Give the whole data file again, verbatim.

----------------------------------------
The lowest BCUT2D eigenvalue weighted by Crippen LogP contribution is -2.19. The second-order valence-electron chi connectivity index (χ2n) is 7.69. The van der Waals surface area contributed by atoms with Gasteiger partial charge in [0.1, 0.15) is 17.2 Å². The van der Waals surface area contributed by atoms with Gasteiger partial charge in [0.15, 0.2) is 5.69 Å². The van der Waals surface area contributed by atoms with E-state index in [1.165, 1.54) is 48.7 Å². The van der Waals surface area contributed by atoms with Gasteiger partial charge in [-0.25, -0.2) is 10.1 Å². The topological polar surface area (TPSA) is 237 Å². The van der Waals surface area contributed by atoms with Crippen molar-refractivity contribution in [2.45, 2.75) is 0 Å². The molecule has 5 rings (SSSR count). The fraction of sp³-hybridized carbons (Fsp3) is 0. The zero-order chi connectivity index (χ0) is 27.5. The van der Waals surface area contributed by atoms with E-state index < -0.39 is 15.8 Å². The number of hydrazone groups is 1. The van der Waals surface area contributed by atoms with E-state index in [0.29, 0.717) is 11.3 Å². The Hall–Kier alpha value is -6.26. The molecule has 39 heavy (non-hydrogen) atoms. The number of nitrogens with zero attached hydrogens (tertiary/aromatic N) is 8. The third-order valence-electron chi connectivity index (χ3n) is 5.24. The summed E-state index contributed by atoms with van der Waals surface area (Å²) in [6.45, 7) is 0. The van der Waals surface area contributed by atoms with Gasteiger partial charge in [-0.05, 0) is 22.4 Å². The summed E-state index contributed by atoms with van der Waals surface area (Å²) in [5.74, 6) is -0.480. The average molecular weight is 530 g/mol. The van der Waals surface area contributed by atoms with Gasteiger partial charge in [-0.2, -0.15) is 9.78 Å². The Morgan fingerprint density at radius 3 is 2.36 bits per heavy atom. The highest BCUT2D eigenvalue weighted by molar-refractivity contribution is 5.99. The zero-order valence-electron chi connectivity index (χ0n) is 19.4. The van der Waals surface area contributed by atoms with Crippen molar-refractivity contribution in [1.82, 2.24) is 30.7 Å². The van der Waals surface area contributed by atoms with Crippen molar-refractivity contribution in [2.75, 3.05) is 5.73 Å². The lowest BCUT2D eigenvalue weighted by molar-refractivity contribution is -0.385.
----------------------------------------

The lowest BCUT2D eigenvalue weighted by Crippen LogP contribution is -2.19. The second-order valence-electron chi connectivity index (χ2n) is 7.69. The van der Waals surface area contributed by atoms with Gasteiger partial charge in [0.1, 0.15) is 17.2 Å². The van der Waals surface area contributed by atoms with Gasteiger partial charge in [0.15, 0.2) is 5.69 Å². The van der Waals surface area contributed by atoms with E-state index in [1.165, 1.54) is 48.7 Å². The van der Waals surface area contributed by atoms with Gasteiger partial charge in [-0.25, -0.2) is 10.1 Å². The topological polar surface area (TPSA) is 237 Å². The van der Waals surface area contributed by atoms with Crippen molar-refractivity contribution in [2.45, 2.75) is 0 Å². The molecule has 5 rings (SSSR count). The fraction of sp³-hybridized carbons (Fsp3) is 0. The zero-order chi connectivity index (χ0) is 27.5. The van der Waals surface area contributed by atoms with E-state index < -0.39 is 15.8 Å². The number of hydrazone groups is 1. The van der Waals surface area contributed by atoms with E-state index in [0.29, 0.717) is 11.3 Å². The Hall–Kier alpha value is -6.26. The molecule has 39 heavy (non-hydrogen) atoms. The number of nitrogens with zero attached hydrogens (tertiary/aromatic N) is 8. The third-order valence-electron chi connectivity index (χ3n) is 5.24. The summed E-state index contributed by atoms with van der Waals surface area (Å²) in [6.45, 7) is 0. The van der Waals surface area contributed by atoms with Gasteiger partial charge in [-0.05, 0) is 22.4 Å². The summed E-state index contributed by atoms with van der Waals surface area (Å²) in [5.74, 6) is -0.480. The average molecular weight is 530 g/mol. The van der Waals surface area contributed by atoms with Gasteiger partial charge in [-0.2, -0.15) is 9.78 Å². The Morgan fingerprint density at radius 3 is 2.36 bits per heavy atom. The highest BCUT2D eigenvalue weighted by molar-refractivity contribution is 5.99. The zero-order valence-electron chi connectivity index (χ0n) is 19.4. The van der Waals surface area contributed by atoms with Crippen molar-refractivity contribution in [1.82, 2.24) is 30.7 Å². The van der Waals surface area contributed by atoms with Crippen molar-refractivity contribution in [2.75, 3.05) is 5.73 Å². The lowest BCUT2D eigenvalue weighted by molar-refractivity contribution is -0.385.